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The Dark Descent Hardcover – October, 1987


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Product Details

  • Hardcover: 1011 pages
  • Publisher: St Martins Pr; First Edition edition (October 1987)
  • Language: English
  • ISBN-10: 0312930356
  • ISBN-13: 978-0312930356
  • Product Dimensions: 2 x 6.5 x 9.5 inches
  • Shipping Weight: 3.4 pounds
  • Average Customer Review: 4.8 out of 5 stars  See all reviews (35 customer reviews)
  • Amazon Best Sellers Rank: #1,939,824 in Books (See Top 100 in Books)

Editorial Reviews

Amazon.com Review

If you could have only one anthology of dark stories, this would be the one to have. Having observed that "fans of horror fiction most often restrict their reading to books and stories given a horror category label, thus missing some of the finest pleasures in that fictional mode," David G. Hartwell assembles here 56 important tales within an insightful critical framework; his purpose is to "clear the air and broaden future considerations of horror." Several well-known classics are included, but there are also dozens of lesser-known horror tales, including many by science fiction and literary writers. Get one copy for yourself. Get another for that friend or relative who doesn't understand why you like to read horror. --This text refers to the Paperback edition.

Review

"A gigantic, superlatively edited historical overview of horror fiction."--Chicago Sun-Times

"For a sample of the current excellence and variety of horror, one could do no better."--New York Newsday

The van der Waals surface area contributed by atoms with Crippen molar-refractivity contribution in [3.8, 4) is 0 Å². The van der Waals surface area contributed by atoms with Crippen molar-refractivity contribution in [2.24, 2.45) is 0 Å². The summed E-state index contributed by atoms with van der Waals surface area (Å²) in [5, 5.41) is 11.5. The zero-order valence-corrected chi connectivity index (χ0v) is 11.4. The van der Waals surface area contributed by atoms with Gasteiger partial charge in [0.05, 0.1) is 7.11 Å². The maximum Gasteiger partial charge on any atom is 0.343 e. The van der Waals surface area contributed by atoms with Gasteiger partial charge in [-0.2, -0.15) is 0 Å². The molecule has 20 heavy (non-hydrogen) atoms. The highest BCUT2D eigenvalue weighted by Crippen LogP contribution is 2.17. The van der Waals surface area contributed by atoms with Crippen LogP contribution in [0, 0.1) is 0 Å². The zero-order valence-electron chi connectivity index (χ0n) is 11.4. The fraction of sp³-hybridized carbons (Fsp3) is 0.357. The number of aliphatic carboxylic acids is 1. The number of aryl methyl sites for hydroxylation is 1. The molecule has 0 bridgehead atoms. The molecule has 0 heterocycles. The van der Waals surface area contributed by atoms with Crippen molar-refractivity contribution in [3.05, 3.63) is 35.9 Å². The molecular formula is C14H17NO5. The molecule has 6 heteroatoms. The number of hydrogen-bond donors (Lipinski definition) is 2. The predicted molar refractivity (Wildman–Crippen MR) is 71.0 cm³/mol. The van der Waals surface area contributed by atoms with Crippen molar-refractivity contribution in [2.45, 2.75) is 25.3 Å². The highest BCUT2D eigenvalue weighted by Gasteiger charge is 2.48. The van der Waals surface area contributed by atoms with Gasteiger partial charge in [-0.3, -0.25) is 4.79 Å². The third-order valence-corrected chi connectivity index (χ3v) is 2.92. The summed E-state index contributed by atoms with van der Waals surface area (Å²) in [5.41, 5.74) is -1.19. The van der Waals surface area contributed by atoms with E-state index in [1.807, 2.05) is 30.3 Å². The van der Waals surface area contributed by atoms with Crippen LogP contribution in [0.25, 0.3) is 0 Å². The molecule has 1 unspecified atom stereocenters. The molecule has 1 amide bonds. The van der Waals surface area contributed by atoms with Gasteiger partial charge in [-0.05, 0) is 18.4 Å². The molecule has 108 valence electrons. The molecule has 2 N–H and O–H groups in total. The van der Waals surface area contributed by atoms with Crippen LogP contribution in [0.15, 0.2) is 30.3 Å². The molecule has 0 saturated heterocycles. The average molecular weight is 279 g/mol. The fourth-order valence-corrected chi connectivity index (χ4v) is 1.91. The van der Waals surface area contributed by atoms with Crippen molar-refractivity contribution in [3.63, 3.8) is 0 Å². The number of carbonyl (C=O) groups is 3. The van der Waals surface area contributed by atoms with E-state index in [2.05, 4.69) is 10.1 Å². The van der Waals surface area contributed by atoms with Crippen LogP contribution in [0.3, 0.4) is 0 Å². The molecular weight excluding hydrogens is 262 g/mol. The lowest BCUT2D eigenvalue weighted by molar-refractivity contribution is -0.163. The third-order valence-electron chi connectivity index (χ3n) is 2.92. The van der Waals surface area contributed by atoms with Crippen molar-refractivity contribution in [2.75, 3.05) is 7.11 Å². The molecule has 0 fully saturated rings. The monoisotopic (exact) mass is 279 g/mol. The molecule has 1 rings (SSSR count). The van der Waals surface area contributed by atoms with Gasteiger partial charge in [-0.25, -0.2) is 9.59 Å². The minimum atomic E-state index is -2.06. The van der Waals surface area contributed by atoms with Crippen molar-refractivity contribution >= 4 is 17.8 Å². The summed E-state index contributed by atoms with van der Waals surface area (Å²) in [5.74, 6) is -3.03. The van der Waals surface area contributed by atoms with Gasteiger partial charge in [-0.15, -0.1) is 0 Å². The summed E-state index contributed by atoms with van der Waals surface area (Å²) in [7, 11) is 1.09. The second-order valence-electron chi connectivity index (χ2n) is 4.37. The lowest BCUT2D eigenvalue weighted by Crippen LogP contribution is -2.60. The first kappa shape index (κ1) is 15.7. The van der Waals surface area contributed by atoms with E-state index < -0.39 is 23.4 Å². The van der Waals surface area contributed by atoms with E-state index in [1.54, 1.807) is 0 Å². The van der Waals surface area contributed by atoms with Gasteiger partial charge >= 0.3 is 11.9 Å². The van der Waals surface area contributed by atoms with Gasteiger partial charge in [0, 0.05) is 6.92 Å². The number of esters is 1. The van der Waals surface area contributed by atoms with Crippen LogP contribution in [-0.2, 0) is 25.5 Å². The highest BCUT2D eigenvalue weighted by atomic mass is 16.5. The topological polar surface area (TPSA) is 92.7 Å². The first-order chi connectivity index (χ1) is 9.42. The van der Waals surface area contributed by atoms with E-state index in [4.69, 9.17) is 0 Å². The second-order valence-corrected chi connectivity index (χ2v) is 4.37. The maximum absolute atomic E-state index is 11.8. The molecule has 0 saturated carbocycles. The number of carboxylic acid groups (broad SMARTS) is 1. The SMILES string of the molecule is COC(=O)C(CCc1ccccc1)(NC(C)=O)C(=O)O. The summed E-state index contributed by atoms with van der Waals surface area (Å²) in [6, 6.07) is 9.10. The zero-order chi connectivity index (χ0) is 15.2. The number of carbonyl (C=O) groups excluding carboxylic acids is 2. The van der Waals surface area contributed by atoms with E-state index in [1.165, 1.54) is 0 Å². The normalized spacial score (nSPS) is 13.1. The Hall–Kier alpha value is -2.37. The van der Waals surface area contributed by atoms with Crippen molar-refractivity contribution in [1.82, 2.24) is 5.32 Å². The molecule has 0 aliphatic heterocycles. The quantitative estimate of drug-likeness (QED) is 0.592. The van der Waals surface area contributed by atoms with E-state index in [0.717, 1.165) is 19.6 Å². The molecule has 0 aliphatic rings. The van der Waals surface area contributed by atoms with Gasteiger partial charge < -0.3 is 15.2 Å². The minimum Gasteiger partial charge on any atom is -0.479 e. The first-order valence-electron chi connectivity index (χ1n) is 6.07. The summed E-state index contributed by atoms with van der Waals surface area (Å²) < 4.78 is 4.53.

"An important work which belongs in every library."--The West Coast Review of Books
--This text refers to the Paperback edition.

Customer Reviews

4.8 out of 5 stars
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See all 35 customer reviews
This is one of the best anthologies of horror tales ever compiled.
Charlie Brown
If you're a fan of horror stories, and enjoy the oddities that come from the short stories then this book is highly recommended.
D. Avery
And since you'll be holing up a long time---maybe forever---the tome you choose had better be a good one.
Dark Mechanicus JSG

Most Helpful Customer Reviews

68 of 70 people found the following review helpful By Erik K on October 14, 2000
Format: Paperback
This sprawling collection will keep the fan of weird fiction (and just plain good fiction) happy and spooked for a long time. The stories are broken into three sections, the boundaries between which are not terribly well explained by the editor (in my opinion, anyway). No matter, the quality of the stories is amazing throughout.
This is not just modern gore and sex horror. Victorian stories such as The New Mother show just how frightening a tale told with restraint. Clive Barker's Dread, perhaps his best short work, may have you sleeping with the lights on. The three Stephen King pieces are all career highlights, especially the Lovecraftian Crouch End.
I can't tell you how many marvellous writers I discovered in this collection. Robert Aickman, Oliver Onions, Robert W. Chambers, Russell Kirk. In some cases, this is the best source of fiction by these writers, as most of their work is out of print.
My edition clocks in at just over 1000 pages. That's 1000 pages of pure enjoyment. Not bad for the price.
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49 of 50 people found the following review helpful By Chris McClinch on November 3, 2000
Format: Paperback